be doing relevant work related to his interests. He would receive
instruction from a mentor who really knows how the job should
be done.

Added benefits:
he would be making a small salary. He would learn how to budget
his money. He would make the break from his parents at his expense,
not theirs.

I call this
win-win-win: apprentice, employer, parents.

Why should
any rational person believe that these habits are learned best
in a non-profit, sheltered environment that is run by bureaucrats
whose top priority in life is attaining tenure — the ultimate
shelter from the free market? Which of these habits is learned
best in 50-minute classes, three days a week, with a four-week
vacation between terms, a one-week Easter vacation, and a three-month
summer vacation?

If these
habits are best learned in a college environment, then why doesn’t
any business on Earth adopt a collegiate format to promote its
workers up the corporate chain of command? Why do businesses use
weekend seminars, week-long conferences, and other time-constrained

The envelope,
please. And the answer is: "Because non-collegiate formats
produce profitable results."


The typical
business has routine tasks that are used to screen candidates
for higher positions. These tasks require little personal initiative.
They require the list of skills we have already read about.

A businessman
reduces his cost of hiring someone to do these tasks by hiring
a person without much experience, because most people have already
gone beyond these basics if they are even remotely successful.
They are not entry-level workers. They can charge more per hour.

The businessman
also wants to hire someone who will not quit the crummy entry-level
job. The businessman wants continuity.

He looks
for someone who has done boring grunt work without complaining,
and has finished the work.

A college
graduate has shown that he has been willing to suffer enormous
boredom, broken only by weekend parties, for five or six years.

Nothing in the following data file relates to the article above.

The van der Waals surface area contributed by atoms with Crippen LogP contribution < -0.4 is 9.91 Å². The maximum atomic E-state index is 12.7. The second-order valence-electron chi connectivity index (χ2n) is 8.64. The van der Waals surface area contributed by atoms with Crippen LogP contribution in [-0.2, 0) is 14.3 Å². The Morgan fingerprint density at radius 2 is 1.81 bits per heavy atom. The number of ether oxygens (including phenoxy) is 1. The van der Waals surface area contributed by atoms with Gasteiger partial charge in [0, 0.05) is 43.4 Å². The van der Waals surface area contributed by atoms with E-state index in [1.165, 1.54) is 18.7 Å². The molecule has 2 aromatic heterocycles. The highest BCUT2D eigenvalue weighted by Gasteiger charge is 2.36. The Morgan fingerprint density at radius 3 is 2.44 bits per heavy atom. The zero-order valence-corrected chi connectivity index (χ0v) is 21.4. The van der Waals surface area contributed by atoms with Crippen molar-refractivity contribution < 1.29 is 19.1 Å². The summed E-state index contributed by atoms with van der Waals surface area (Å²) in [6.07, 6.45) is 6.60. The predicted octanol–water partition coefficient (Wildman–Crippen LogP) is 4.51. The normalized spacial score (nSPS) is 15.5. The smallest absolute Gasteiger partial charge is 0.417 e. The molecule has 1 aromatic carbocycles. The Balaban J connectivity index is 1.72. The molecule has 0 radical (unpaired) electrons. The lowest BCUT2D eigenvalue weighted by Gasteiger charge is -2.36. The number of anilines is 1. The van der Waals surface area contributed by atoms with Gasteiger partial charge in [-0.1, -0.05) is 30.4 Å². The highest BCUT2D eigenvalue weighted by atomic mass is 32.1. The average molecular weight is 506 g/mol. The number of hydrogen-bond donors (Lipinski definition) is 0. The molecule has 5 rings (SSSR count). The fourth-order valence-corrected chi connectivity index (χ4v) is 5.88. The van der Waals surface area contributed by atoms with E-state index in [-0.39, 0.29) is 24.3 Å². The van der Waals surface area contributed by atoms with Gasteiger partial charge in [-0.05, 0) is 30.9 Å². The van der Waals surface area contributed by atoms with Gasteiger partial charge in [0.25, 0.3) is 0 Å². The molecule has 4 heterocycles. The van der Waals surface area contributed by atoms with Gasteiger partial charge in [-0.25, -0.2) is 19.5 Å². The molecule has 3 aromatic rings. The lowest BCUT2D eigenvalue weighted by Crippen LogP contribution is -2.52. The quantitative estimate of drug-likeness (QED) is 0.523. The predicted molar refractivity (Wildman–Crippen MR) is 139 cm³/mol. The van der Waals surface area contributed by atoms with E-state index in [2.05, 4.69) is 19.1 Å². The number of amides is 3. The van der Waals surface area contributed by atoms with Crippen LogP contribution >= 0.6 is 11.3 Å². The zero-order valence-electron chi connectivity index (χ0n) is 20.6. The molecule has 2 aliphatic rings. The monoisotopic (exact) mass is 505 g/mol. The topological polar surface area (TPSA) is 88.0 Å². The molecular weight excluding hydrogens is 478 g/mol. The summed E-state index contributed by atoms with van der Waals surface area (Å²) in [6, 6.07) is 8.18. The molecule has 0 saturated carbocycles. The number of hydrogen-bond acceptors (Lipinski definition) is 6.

(Very few students get through in four years, as their savings-depleted
parents will tell you in private.)

Here is someone
who has survived years of a system designed by bureaucrats to
produce bureaucrats. He has either been subsidized by his parents
(50% of college students) or else has paid his own way (that’s
the one I want to hire). He has put up with years of academic
nonsense spouted by left-wing bureaucrats who could not hold a
regular job in industry, let alone run a business.

Here, in
short, is a certified drudge. Better yet, he has been certified
at someone else’s primary expense: parents, taxpayers, and collegiate
donors with more money than sense.

Back to the
list. Which of these is not learned in high school?

  • showing
    up on time
  • paying
    close attention to assignments
  • completing
    assignments on time
  • doing
    more than the minimum required
  • struggling
    with difficult tasks
  • organizing
    tasks by priorities

Anyone with
a B-average has done all this. Anyone with an A-average has done
it even better.

Then why
not hire students just out of high school? Why not hire them,
put them in a college-degree-by-examination distance learning
program, split the expenses ($6,000/$6,000, total), get some work
out of the students in entry-level positions, see which ones are